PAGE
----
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Dayton Duncan is an Emmy award-winning writer and documentary film maker, best known for his stunning series The National Parks, America’s Best Idea. An artistic visionary who brings history to life through his books and film, he has been the creative partner of director, Ken Burns for over twenty years.

Duncan has been a consultant or writer/producer for the two most watched programs in PBS’s history, the documentary series The Civil War and Lewis & Clark: The Journey of the Corps of Discovery. Overall his impressive portfolio of films and books captures the heart and spirit of U.S. history and culture.

In addition to his career as a writer and filmmaker, Duncan has been a key figure in State and National campaigns and administrations. He was New Hampshire Gov. Hugh Gallen’s Chief of Staff; the deputy national press secretary for Walter Mondale's presidential campaign in 1984; and national press secretary for Michael Dukakis's 1988 presidential campaign. President Clinton appointed him chair of the American Heritage Rivers Advisory Committee and Secretary of Interior Bruce Babbitt appointed him as a director of the National Park Foundation.

Full Profile

    Dayton′s most recent work is the award winning series The National Parks: America′s Best Idea, which has been broadcast nationally on PBS in 2009 and 2010.

    He is the author of nine books. Out West: A Journey Through Lewis & Clark′s America chronicles his retracing of the Lewis and Clark trail; it was a Book-of-the-Month Club alternate selection and finalist for the Western Writers of America′s Spur Award. Grass Roots: One Year in the Life of the New Hampshire Presidential Primary is a unique look at presidential politics through the experiences of grass roots volunteers. Miles From Nowhere: In Search of the American Frontier examines the current conditions, history, and people of the most sparsely settled counties in the United States. Lewis & Clark: The Journey of the Corps of Discovery, published in November 1997; Mark Twain, published in November 2001; and Horatio′s Drive, 2003, are companion books to documentary films he wrote and produced. His most recent work is Scenes of Visionary Enchantment: Reflections on Lewis & Clark, a collection of essays released in conjunction with the Lewis and Clark bicentennial.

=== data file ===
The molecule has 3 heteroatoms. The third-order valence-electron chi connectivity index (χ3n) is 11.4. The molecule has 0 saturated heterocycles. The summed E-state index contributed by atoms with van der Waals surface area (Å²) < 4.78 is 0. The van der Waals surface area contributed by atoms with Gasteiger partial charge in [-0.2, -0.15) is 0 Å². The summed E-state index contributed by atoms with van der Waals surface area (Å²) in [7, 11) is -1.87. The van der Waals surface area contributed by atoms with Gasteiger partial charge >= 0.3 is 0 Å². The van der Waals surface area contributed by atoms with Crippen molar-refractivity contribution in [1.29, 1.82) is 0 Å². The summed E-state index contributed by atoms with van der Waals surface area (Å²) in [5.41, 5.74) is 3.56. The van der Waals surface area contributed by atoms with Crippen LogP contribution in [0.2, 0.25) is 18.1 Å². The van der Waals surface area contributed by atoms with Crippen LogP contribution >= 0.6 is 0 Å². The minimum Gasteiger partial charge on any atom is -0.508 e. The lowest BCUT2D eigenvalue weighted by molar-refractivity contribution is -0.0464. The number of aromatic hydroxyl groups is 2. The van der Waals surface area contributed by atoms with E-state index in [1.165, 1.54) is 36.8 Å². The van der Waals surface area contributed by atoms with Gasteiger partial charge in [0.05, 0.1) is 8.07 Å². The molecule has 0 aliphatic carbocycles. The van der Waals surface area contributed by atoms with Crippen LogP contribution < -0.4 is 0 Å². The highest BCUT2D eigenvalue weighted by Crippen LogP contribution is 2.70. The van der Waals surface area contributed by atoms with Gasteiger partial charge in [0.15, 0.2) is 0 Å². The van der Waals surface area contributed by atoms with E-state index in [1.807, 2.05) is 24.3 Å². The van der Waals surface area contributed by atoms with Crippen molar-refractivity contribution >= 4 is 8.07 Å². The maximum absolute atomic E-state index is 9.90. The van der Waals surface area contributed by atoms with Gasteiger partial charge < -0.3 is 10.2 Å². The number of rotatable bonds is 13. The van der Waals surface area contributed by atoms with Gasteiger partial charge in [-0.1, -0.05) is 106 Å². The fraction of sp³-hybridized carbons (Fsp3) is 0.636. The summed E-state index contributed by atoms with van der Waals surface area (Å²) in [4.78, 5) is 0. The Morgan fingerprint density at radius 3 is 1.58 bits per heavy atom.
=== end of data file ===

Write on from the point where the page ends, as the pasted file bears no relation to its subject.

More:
Two books for young readers were published in the fall of 1996: People of the West, named a Notable Children′s Trade Book for 1996 by the National Council of Social Studies and the Children′s Book Council, and The West: An Illustrated History for Children, which was selected by The New Yorker magazine for its “short list” of the 16 best children′s books of 1996 and won a Western Heritage award from the National Cowboy Hall of Fame.

    Articles of his have appeared in The New York Times, The Boston Globe, American Heritage magazine, The Old Farmer′s Almanac, and many other publications.

    Duncan has also been involved for many years with the work of documentary filmmaker Ken Burns. He was a consultant on Burns′s award-winning series for public television, THE CIVIL WAR, BASEBALL and JAZZ. For a 12-hour series about the history of the American West, broadcast in 1996, Duncan was the co-writer and consulting producer. It won the Erik Barnouw Award from the Organization of American Historians.

    He is the writer and producer of Lewis & Clark: The Journey of the Corps of Discovery, a four-hour documentary broadcast in November 1997. The film attained the second-highest ratings (following The Civil War) in the history of PBS and won a Western Heritage award from the National Cowboy Hall of Fame, a Spur Award from the Western Writers of America, and a CINE Golden Eagle, as well as many other honors. He is the co-writer and producer of Mark Twain, a four-hour film biography of the great American humorist which was broadcast on PBS in 2002. Another recent film with Burns is Horatio′s Drive, about the first transcontinental automobile trip, which he wrote and produced. It won a Christopher Award.